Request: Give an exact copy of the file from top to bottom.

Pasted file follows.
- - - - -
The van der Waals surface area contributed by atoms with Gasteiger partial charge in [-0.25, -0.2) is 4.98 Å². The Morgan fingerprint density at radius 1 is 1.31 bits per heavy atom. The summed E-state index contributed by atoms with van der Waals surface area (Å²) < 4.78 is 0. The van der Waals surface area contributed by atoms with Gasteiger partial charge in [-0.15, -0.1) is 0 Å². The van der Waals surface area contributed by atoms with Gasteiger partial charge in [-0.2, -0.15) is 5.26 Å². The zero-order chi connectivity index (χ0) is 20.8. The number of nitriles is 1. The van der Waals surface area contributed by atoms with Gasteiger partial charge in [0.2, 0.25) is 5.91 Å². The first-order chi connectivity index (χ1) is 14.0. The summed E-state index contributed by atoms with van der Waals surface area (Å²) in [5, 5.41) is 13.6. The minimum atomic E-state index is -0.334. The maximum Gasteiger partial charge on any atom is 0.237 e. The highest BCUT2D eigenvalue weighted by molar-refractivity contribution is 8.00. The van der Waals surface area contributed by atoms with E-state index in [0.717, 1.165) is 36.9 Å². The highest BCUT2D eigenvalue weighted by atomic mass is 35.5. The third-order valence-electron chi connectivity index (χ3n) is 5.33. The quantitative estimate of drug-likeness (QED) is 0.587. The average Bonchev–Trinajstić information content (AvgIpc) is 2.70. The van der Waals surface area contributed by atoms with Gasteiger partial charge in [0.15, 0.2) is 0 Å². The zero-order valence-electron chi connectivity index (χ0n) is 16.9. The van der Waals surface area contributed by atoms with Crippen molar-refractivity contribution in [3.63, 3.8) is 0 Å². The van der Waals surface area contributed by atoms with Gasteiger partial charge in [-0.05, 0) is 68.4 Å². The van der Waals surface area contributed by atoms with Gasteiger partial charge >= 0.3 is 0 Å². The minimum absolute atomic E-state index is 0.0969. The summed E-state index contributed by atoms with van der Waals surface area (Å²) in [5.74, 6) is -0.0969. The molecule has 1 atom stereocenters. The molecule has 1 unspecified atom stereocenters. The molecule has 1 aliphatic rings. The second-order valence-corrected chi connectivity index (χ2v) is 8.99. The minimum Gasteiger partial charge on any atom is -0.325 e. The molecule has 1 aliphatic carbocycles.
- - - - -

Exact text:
The van der Waals surface area contributed by atoms with Gasteiger partial charge in [-0.25, -0.2) is 4.98 Å². The Morgan fingerprint density at radius 1 is 1.31 bits per heavy atom. The summed E-state index contributed by atoms with van der Waals surface area (Å²) < 4.78 is 0. The van der Waals surface area contributed by atoms with Gasteiger partial charge in [-0.15, -0.1) is 0 Å². The van der Waals surface area contributed by atoms with Gasteiger partial charge in [-0.2, -0.15) is 5.26 Å². The zero-order chi connectivity index (χ0) is 20.8. The number of nitriles is 1. The van der Waals surface area contributed by atoms with Gasteiger partial charge in [0.2, 0.25) is 5.91 Å². The first-order chi connectivity index (χ1) is 14.0. The summed E-state index contributed by atoms with van der Waals surface area (Å²) in [5, 5.41) is 13.6. The minimum atomic E-state index is -0.334. The maximum Gasteiger partial charge on any atom is 0.237 e. The highest BCUT2D eigenvalue weighted by molar-refractivity contribution is 8.00. The van der Waals surface area contributed by atoms with E-state index in [0.717, 1.165) is 36.9 Å². The highest BCUT2D eigenvalue weighted by atomic mass is 35.5. The third-order valence-electron chi connectivity index (χ3n) is 5.33. The quantitative estimate of drug-likeness (QED) is 0.587. The average Bonchev–Trinajstić information content (AvgIpc) is 2.70. The van der Waals surface area contributed by atoms with Gasteiger partial charge in [0.15, 0.2) is 0 Å². The zero-order valence-electron chi connectivity index (χ0n) is 16.9. The van der Waals surface area contributed by atoms with Crippen molar-refractivity contribution in [3.63, 3.8) is 0 Å². The van der Waals surface area contributed by atoms with Gasteiger partial charge in [-0.05, 0) is 68.4 Å². The van der Waals surface area contributed by atoms with Gasteiger partial charge >= 0.3 is 0 Å². The minimum absolute atomic E-state index is 0.0969. The summed E-state index contributed by atoms with van der Waals surface area (Å²) in [5.74, 6) is -0.0969. The molecule has 1 atom stereocenters. The molecule has 1 unspecified atom stereocenters. The molecule has 1 aliphatic rings. The second-order valence-corrected chi connectivity index (χ2v) is 8.99. The minimum Gasteiger partial charge on any atom is -0.325 e. The molecule has 1 aliphatic carbocycles.